"Congressman Walden told us all that he understood that dam removal had to be part of the bill or else irrigators would face water uncertainty," Karuk Councilman Josh Saxon said in the release. "The draft bill he released today leaves out dam removal and instead replaces it with a giveaway of public lands. Communities in the basin left partisanship at the door to hammer out a solution. Mr. Walden must do the same. If there is no dam deal, there is no damn deal."
Walden is encouraging "all parties to review the proposal" and asking for feedback. The full text of the draft can be found on his website.
Huffman said the "fundamentally flawed" discussion draft is a "discouraging sign for those of us who urgently want to make progress on Klamath River restoration," but pledged to continue a bipartisan effort to forge a "reasonable and responsible Klamath compromise. ... But like many Klamath stakeholders, my patience is wearing thin."
The agreements' path forward remains murky. If Congress again fails to act on the legislation by year's end, the stakeholders could opt to extend the agreements for another year, which they did at the close of 2014. But, as Huffman alluded, patience is wearing thin. In September, the Yurok Tribe, one of the original stakeholders to the agreements, publicly announced its intent to bail from the pact, and some other entities have indicated they are likely to follow suit if 2015 comes to a close without legislation in place.
A group of 14 of the initial settlement parties issued a statement last week on the heels the release of Walden's draft bill warning that a failure of Congress to act by the end of the year will return the Klamath Basin to the "conflicts that hurt all our communities." The statement "strongly" urges lawmakers to "roll up their sleeves and finalize legislation that achieves the goals of the parties to the settlement."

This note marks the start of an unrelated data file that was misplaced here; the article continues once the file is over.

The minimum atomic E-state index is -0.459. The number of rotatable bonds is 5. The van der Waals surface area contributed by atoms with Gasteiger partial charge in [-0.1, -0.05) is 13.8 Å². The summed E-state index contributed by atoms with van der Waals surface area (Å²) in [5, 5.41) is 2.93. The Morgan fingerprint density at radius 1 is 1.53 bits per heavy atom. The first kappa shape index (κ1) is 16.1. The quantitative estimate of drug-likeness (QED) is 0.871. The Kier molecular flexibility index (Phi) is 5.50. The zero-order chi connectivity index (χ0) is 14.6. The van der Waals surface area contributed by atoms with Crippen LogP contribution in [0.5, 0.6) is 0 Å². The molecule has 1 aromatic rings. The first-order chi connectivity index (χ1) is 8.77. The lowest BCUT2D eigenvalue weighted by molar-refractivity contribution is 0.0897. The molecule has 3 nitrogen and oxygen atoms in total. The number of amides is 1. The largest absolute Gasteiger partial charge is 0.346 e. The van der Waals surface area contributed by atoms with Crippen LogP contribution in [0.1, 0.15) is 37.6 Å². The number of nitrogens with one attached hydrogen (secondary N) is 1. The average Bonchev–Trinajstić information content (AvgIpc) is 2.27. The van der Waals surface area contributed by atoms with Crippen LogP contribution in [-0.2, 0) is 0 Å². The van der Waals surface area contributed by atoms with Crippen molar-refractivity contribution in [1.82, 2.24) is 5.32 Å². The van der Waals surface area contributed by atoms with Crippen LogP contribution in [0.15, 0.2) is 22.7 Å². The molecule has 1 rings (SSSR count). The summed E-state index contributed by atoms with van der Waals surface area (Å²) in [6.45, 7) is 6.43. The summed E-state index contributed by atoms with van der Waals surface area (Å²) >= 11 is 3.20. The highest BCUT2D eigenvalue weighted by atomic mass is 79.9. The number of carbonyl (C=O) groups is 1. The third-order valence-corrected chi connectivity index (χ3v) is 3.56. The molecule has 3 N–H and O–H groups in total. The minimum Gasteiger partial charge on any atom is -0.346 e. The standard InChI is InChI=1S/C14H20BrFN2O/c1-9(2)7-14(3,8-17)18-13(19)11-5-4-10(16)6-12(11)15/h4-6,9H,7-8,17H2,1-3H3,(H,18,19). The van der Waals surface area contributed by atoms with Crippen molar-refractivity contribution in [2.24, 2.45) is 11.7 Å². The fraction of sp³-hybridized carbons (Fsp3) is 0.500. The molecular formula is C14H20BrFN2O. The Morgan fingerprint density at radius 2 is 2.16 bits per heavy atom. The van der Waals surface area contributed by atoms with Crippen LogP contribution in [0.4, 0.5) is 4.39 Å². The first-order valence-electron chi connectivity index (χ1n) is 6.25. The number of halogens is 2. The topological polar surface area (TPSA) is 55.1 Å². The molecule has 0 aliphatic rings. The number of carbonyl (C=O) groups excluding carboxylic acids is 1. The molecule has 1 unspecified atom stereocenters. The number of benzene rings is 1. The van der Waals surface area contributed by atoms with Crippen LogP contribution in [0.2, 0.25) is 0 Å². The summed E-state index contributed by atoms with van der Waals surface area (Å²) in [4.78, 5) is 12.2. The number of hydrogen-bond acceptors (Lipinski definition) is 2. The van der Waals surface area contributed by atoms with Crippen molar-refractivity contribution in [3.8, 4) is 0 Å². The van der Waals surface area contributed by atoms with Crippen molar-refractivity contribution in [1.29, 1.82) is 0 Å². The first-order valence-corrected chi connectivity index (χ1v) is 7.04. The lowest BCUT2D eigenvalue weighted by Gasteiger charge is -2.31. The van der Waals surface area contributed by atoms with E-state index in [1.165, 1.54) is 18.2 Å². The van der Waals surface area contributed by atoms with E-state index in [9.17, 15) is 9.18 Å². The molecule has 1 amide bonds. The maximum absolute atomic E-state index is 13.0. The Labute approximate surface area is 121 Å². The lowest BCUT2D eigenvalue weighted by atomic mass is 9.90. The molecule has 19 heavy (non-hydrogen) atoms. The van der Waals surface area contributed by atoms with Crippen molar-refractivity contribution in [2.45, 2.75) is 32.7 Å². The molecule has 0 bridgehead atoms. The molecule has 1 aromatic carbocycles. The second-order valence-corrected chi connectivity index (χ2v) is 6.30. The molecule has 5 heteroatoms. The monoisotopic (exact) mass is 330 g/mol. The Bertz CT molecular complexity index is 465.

If Congress doesn't act, or passes a bill that omits dam removal, those looking for PacifiCorp to remove its four dams along the upper Klamath could turn their attention to the Federal Energy Regulatory Commission. The Hoopa Tribe — never a party to the initial agreements — is already taking this route, and the Yurok Tribe has recently followed suit. The idea is that by pushing the commission to move forward with relicensing, stakeholders could force PacifiCorps to comply with clean water laws and install fish ladders on all four dams, which would likely prove more expensive in the long run than simply removing the dams altogether. Regulating the dams under today's standards — as opposed to their recently expired 1956 licenses that predate many environmental laws — may lead to their removal.
Believers in the Klamath agreements, however, point out that the commission — known as FERC — hasn't historically leapt to dam removal as a favorable option, noting that the only dams removed through the FERC process have been the result of private settlements.
In an interview with the Oregonian, former Oregon State Sen. Jason Atkinson, who produced a documentary on the Klamath and has spent recent years lobbying Congress to ratify the stakeholder agreements, pointed to Obama as a potential solution. The president, Atkinson said, could administratively give PacifiCorp the liability protection that was its primary negotiated benefit in the 2010 agreements, paving the way for it to go ahead with removing the dams. With dam removal no longer a part of the legislative package, Congress might be more prone to ratify the agreements.
What's clear, however, is that Walden's draft bill — once hoped to grease the congressional wheels — has complicated things.
In the press release from the tribe, Karuk Chairman Russell "Buster" Attebery said Walden's legacy rests on getting this legislation right. "There is no other solution to the Klamath crisis," he said. "Greg Walden's legacy is being forged right now and the next time there's a fish kill or irrigation shut off, it will be no one's fault but his."